These 3 South African Decorative Arts, practised Only in South Africa, are Now Famous ~ Aside from San Rock Art, which is enjoying a resurgence since South Africa became such a hot tourist destination, many indigenous South African decorative arts have been lost as a result of the suppression of rural culture by former apartheid policies.
But more recently South Africa’s born-free generation – people like Laduma Ngxokolo with his knitwear designs based on Xhosa beadwork – have given South African decorative art a rejuvenation, placing it firmly at the forefront of innovative art.
“There is a re-birth in South African decorative arts.”
These 3 Decorative Arts, practised Only in South Africa, are Now Famous …
The decorative art of Ndebele house painting
In the north east of South Africa the Ndebeles have been decorating their mud houses in bright, geometric designs since they can remember.
Bold, geometric patterns with thick black outlines contain dramatic colour – usually dark red, yellow, sky blue, green and sometimes pink – against a white background.
The Ndebele’s decorative house painting is vivid and enticing; you want to own it in some way…
This decorative home painting is the work of Ndebele women.
And is a tradition and style passed from generation to generation – the original patterns a ritual to announce events like weddings, deaths or initiations.
Historically Ndebeles used cow dung and natural clay pigments, limited to the colours of yellow, white, ochre, black and red.
Esther Mahlangu – queen of Ndebele decorative art
Esther Mahlangu is a household name. She might be in her 80s, but the artist continues to live in her own energetically decorated Ndebele house in Middelburg, Mpumalanga.
She makes a point of wearing traditional Ndebele dress – thick beaded necklaces, gold bangles, ankle bracelets, and patterned head jewellery – the Ndebele beadwork on which the house painting is based.
The Ndebele house patterns echo their beadwork in paint.
Esther’s fame was earned by her very distinct style of Ndebele patterns. She began experimenting with painting on canvas and board, using acrylics and the patterns and colour that the Ndebele started using in the 1940s when acrylics became available.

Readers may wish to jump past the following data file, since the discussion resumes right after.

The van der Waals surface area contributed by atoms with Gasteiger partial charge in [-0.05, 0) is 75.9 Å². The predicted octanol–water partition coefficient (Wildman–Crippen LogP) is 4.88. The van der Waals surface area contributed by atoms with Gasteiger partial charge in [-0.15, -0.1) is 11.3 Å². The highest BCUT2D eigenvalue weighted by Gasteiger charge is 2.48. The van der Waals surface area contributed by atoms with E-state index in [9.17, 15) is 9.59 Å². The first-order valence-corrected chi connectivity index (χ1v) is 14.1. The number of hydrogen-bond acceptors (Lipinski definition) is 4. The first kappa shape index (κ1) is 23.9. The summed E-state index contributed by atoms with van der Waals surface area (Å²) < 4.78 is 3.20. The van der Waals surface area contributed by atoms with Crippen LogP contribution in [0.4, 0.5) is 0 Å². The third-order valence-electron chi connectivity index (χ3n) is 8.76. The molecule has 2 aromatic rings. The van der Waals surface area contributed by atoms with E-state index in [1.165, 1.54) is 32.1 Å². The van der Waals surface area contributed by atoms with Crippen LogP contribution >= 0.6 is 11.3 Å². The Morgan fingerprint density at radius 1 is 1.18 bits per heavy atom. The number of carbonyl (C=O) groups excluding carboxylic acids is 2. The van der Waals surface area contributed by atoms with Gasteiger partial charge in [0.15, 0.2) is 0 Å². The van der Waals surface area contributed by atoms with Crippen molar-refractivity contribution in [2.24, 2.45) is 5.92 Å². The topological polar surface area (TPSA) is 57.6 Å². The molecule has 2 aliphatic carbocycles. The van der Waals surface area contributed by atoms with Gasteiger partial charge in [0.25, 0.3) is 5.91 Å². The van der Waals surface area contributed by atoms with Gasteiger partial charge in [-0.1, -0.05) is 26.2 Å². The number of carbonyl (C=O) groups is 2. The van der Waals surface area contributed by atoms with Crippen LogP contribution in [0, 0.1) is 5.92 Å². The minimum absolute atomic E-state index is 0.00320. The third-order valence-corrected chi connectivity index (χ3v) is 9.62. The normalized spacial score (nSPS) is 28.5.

She is best known for her work with BMW. The company commissioned her to design the bodywork in her signature Ndebele-influenced shapes of the 12th Art Car (the first signed by a woman) in 1991. More recently she designed the inner panels of the 2016 BMW Individual 7 Series.
The Ndebele style, says Esther Mahlangu, best lends itself to incorporation into modern design.
Where to see Esther Mahlangu’s work
- alongside Yoko Ono and Nandipha Mntambo at this year’s The Winter Sculpture Fair at the Nirox Foundation in Johannesburg.
- See her murals at the Market Theatre foyer in Newtown, the Esther Mahlangu Boardroom at the Windybrow Theatre in Hillbrow, and the contemporary Market Square complex.
Where to see Ndebele decorative art
- The Kghodwana Cultural Village, on the R568 north of Bronkhorstspruit
- Botshabelo Mission Station near Middelburg
- Mapoch Ndebele Village, just outside Pretoria
- Visit Mpumalanga to explore the work of the Ndebele people
- Stay overnight at accommodation in Mpumalanga
The South African decorative arts of Xhosa beadwork
For almost 200 years beadwork has been one of the major forms of expression for the people of southern Africa, particularly the Xhosa.
You know their beadwork, even if you think you don’t, as Nelson Mandela arrived at his 1962 trial in traditional Thembu royal costume with an exquisite Xhosa beaded collar.